The FTSE 100’s recent decline may convince some individuals that repaying their mortgage is a better idea than investing in shares. Certainly, doing so poses less risk of loss. A lower outstanding mortgage means you’ll pay less interest each month, and could be debt-free sooner than otherwise would be the case.
However, with interest rates low and the FTSE 100 offering long-term recovery potential, it may be logical to invest rather than overpay on your mortgage. Doing so could boost your long-term financial prospects.
At the present time, UK interest rates are close to their historic lows. As such, most mortgagees are likely to be paying a relatively modest interest rate on their debt. This means that overpaying your mortgage is unlikely to make a significant difference to how much interest you end up paying.
For example, if you have a mortgage which has an interest rate of 3%, overpaying £1,000 would only reduce your annual interest payments by £30. By contrast, investing that money in the stock market could enable you to enjoy a high rate of return in the long run, which improves your financial prospects.
In fact, with the FTSE 100 having recorded an annualised return of over 8% since its inception in 1984, your £1,000 could produce a return of £80 per year. Furthermore, with compounding having the potential to catalyse your returns over the long run, a £1,000 initial investment, which generates an annual return of 8%, could be worth as much as £4,660 over a 20-year time period.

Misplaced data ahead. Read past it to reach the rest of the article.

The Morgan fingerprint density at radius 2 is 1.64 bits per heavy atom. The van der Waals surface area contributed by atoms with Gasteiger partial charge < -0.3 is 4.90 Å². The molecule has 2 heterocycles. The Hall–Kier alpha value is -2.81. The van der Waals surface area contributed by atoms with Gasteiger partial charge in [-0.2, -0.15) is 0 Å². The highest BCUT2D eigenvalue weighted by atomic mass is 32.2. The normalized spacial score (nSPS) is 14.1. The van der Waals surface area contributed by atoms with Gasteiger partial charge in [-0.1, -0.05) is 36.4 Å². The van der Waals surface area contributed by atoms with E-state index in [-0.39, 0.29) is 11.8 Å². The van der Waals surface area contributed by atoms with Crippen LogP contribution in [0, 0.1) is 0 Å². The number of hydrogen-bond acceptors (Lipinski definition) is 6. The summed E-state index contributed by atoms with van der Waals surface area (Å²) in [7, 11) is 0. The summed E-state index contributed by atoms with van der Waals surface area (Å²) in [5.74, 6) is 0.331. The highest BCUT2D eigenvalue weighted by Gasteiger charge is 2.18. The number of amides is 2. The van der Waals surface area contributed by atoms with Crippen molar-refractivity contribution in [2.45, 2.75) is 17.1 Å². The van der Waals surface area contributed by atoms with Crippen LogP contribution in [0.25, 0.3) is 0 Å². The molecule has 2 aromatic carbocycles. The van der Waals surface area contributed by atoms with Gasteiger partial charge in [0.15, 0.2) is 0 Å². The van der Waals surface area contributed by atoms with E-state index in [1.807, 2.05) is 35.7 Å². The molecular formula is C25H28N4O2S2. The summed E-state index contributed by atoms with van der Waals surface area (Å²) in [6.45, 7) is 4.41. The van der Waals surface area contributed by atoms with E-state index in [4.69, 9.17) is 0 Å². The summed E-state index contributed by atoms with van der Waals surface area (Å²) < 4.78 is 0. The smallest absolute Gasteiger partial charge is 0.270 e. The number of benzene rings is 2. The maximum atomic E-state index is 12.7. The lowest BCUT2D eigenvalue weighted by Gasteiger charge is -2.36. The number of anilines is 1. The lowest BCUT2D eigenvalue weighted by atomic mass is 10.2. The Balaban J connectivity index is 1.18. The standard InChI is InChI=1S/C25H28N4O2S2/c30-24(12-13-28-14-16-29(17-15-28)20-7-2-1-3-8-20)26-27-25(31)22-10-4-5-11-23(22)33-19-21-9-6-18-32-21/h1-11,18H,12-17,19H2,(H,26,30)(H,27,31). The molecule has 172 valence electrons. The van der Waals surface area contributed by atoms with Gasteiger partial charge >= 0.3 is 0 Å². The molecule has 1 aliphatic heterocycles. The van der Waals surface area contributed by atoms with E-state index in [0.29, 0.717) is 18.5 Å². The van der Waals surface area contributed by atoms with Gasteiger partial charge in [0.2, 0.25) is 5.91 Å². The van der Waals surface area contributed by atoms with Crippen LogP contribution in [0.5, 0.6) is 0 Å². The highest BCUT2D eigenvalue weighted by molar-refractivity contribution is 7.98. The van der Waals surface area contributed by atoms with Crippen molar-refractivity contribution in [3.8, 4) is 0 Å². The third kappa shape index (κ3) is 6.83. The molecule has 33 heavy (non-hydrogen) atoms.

Of course, there’s no guarantee that the FTSE 100 will record an annual return of 8% over the long run. Its recent performance highlights the risks involved in buying shares.
However, over the coming years, the index is likely to revert to its average return. Its track record shows that it has always recovered from its various bear markets and corrections to post new record highs. Therefore, if you’re able to commit to investing over the long run, buying shares could certainly be a better idea than overpaying your mortgage – especially since interest rates look set to remain at low levels for some time.
Starting to invest from scratch could be an easier process than many people realise. Opening a Stocks and Shares ISA is a cheap and straightforward process that can be undertaken online in a matter of minutes, in many cases. Furthermore, buying a FTSE 100 index tracker fund provides diversity at minimal cost for new investors, or for those individuals with limited capital.
Although overpaying your mortgage can save you money on interest payments in the long run, the return prospects of the stock market — and low interest rates — mean investing your capital could have a more positive impact on your long-term financial situation.
Peter Stephens has no position in any of the shares mentioned. The Motley Fool UK has no position in any of the shares mentioned. Views expressed on the companies mentioned in this article are those of the writer and therefore may differ from the official recommendations we make in our subscription services such as Share Advisor, Hidden Winners and Pro. Here at The Motley Fool we believe that considering a diverse range of insights makes us better investors.